Biggest news of the year in the field of long-range scheduled airline operation was the multimillion-dollar program of re-equipment and conversion to jet transport announced by several major airlines. In the fall, Pan American World Airways announced an order for 45 jet-powered airliners costing $269,000,000. Of these, 25 are the Douglas DC-8, and 20 are the Boeing 707. These aircraft will begin to go into service in 1958 and will cut flying time approximately by half between major world cities. Passengers leaving London, for example, at noon will fly 7 hr. and 15 min. and arrive in New York at 2:15 p.m., due to the 5-hour time difference as the plane flies westward; flying time between New York and Paris will be cut from 11 hr. to 6 ¾ hr.
Following the Pan American announcement came one from United Airlines, confirming an order for 30 Douglas DC-8 aircraft, costing $175,000,000. Soon after, word of a $135,000,000 order for 30 Boeing 707 Jetliners came from American Airlines.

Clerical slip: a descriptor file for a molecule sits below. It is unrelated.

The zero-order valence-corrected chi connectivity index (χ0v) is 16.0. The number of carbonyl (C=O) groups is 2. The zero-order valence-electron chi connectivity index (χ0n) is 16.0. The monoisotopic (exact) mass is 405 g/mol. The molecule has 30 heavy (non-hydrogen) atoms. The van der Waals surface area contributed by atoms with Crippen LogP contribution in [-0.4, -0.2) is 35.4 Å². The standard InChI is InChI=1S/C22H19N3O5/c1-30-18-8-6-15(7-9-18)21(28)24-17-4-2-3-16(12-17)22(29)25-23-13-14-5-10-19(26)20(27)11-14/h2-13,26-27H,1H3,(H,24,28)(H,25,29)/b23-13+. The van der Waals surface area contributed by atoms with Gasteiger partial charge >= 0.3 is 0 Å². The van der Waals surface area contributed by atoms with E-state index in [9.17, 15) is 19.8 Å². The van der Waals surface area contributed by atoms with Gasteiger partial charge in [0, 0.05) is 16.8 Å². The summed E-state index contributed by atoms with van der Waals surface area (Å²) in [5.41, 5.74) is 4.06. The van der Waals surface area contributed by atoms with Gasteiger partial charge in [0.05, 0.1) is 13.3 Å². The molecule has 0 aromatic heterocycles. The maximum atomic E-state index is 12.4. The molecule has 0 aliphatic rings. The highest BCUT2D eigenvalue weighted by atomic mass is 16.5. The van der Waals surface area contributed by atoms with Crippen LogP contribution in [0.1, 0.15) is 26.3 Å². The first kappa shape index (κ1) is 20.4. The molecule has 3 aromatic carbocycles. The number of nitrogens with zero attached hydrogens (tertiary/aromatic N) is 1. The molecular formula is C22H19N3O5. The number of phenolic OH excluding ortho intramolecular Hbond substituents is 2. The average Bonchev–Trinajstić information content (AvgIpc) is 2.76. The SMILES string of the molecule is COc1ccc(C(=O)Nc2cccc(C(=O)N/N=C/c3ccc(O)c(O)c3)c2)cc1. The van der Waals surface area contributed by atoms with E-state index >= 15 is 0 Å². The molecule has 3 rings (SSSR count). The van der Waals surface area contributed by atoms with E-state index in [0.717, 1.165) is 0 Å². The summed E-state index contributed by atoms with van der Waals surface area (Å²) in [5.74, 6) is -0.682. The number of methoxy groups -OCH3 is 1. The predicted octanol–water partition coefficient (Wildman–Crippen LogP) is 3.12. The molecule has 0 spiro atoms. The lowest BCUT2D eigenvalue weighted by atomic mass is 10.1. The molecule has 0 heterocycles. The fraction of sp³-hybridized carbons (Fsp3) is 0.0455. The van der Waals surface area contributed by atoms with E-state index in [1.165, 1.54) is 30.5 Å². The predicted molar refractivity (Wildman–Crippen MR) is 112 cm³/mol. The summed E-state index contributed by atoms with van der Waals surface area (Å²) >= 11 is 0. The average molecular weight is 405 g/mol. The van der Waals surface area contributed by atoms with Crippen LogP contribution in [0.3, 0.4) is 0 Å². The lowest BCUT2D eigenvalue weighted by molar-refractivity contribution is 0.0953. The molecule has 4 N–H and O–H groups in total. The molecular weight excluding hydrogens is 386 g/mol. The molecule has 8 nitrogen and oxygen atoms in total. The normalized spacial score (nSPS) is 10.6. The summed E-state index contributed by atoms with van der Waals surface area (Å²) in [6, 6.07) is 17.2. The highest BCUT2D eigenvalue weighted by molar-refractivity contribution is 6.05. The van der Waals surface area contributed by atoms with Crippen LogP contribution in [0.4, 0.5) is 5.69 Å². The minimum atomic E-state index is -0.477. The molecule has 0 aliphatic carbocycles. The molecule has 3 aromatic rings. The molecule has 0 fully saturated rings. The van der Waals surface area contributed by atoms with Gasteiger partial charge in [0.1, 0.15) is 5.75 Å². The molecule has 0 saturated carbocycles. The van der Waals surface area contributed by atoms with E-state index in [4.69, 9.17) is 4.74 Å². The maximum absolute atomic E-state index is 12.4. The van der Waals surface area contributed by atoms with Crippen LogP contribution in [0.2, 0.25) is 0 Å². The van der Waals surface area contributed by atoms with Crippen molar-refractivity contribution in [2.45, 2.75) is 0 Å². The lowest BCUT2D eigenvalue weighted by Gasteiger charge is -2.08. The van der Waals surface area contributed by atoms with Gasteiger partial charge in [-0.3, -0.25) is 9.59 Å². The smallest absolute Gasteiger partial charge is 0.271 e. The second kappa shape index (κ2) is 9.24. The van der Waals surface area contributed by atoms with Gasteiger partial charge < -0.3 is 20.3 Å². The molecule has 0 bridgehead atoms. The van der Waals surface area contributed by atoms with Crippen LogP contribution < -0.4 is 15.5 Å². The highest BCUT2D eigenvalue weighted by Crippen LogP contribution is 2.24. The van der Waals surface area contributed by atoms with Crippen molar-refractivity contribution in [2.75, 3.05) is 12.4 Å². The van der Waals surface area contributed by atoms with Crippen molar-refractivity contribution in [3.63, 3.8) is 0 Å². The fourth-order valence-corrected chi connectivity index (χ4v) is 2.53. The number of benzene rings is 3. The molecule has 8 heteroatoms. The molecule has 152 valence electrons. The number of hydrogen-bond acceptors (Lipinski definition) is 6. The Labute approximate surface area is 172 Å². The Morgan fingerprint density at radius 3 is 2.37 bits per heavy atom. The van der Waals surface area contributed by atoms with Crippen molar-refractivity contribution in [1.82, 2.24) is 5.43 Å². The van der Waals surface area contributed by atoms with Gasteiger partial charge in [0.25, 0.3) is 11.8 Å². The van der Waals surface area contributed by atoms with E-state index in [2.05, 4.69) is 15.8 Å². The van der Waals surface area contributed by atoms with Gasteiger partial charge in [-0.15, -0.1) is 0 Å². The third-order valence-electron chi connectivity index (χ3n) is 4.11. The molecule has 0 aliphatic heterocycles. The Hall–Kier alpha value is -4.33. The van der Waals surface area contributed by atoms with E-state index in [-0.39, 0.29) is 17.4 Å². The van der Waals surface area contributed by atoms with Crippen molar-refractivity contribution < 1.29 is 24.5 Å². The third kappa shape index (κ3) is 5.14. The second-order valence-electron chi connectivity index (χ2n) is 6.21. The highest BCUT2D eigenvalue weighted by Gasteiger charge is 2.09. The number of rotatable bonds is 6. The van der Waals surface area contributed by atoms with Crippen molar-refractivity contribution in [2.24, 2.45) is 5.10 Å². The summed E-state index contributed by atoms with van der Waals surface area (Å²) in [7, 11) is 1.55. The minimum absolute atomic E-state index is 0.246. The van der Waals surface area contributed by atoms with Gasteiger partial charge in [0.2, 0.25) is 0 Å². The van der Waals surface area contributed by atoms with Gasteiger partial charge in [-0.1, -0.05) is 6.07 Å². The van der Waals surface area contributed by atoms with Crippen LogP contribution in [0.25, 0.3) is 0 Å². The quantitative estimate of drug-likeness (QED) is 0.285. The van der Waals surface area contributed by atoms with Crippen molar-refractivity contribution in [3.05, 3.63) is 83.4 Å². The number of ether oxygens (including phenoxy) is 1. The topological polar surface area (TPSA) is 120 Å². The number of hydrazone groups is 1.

The DC-8 has a span of 138.6 ft., a length of 140.6 ft., and a height overall of 40.2 ft. It will carry 130 or more passengers at a gross weight of 257,000 lb., cruising at 575 mph for a nonstop distance of 5,000 mi. The Boeing 707 is somewhat smaller, but has the same performance. Since these planes will normally operate at altitudes above 30,000 ft., they will be above most of the bad weather. This condition, added to the greatly reduced vibration of jets as compared with piston engines, will assure greater comfort during air travel.
The announcement of orders for jet transports does not, however, solve the problem of transition to the jet age. The effect of such expenditures upon the financial structures of the airlines can be far-reaching. Operating techniques and, in fact, the existing world airline map must be changed to conform to the higher speeds and altitudes of operation of the jets. By no means will the least of the problems be those of traffic control at the international airports from which these jet transports will operate. Most of these terminals already are overcrowded and, in bad weather, stacking to wait turn for landing is the practice. The fuel consumption of jet engines is so much higher at low speeds than it is in cruising that stacking can be prohibitive in terms of reserve fuel supply. A solution to the problems of landing delay must be found before jet-powered transports can operate economically in and out of existing terminal facilities.
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